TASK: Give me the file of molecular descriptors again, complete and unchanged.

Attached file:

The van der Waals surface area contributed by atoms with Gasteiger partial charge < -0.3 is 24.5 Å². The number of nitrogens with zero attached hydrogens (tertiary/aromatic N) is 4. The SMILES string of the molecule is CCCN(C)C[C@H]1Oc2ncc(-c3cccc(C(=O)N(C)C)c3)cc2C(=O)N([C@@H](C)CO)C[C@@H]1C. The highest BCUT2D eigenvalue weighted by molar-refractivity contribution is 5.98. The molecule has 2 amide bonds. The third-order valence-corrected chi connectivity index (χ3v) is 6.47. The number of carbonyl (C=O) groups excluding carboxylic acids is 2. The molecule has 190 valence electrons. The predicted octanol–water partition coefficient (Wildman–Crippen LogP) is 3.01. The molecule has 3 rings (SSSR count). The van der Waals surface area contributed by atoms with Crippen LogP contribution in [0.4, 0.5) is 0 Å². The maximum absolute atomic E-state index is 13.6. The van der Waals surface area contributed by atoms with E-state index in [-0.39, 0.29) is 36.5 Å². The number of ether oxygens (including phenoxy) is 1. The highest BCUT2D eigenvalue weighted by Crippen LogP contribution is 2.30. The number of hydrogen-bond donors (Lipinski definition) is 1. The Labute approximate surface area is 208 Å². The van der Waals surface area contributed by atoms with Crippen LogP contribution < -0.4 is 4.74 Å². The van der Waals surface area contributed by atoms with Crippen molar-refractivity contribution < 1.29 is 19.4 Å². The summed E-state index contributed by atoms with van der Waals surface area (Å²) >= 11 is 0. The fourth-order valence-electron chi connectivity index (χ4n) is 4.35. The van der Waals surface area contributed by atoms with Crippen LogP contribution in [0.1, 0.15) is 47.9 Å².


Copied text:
The van der Waals surface area contributed by atoms with Gasteiger partial charge < -0.3 is 24.5 Å². The number of nitrogens with zero attached hydrogens (tertiary/aromatic N) is 4. The SMILES string of the molecule is CCCN(C)C[C@H]1Oc2ncc(-c3cccc(C(=O)N(C)C)c3)cc2C(=O)N([C@@H](C)CO)C[C@@H]1C. The highest BCUT2D eigenvalue weighted by molar-refractivity contribution is 5.98. The molecule has 2 amide bonds. The third-order valence-corrected chi connectivity index (χ3v) is 6.47. The number of carbonyl (C=O) groups excluding carboxylic acids is 2. The molecule has 190 valence electrons. The predicted octanol–water partition coefficient (Wildman–Crippen LogP) is 3.01. The molecule has 3 rings (SSSR count). The van der Waals surface area contributed by atoms with Crippen LogP contribution in [0.4, 0.5) is 0 Å². The maximum absolute atomic E-state index is 13.6. The van der Waals surface area contributed by atoms with E-state index in [-0.39, 0.29) is 36.5 Å². The number of ether oxygens (including phenoxy) is 1. The highest BCUT2D eigenvalue weighted by Crippen LogP contribution is 2.30. The number of hydrogen-bond donors (Lipinski definition) is 1. The Labute approximate surface area is 208 Å². The van der Waals surface area contributed by atoms with Crippen LogP contribution < -0.4 is 4.74 Å². The van der Waals surface area contributed by atoms with Crippen molar-refractivity contribution < 1.29 is 19.4 Å². The summed E-state index contributed by atoms with van der Waals surface area (Å²) >= 11 is 0. The fourth-order valence-electron chi connectivity index (χ4n) is 4.35. The van der Waals surface area contributed by atoms with Crippen LogP contribution in [0.1, 0.15) is 47.9 Å².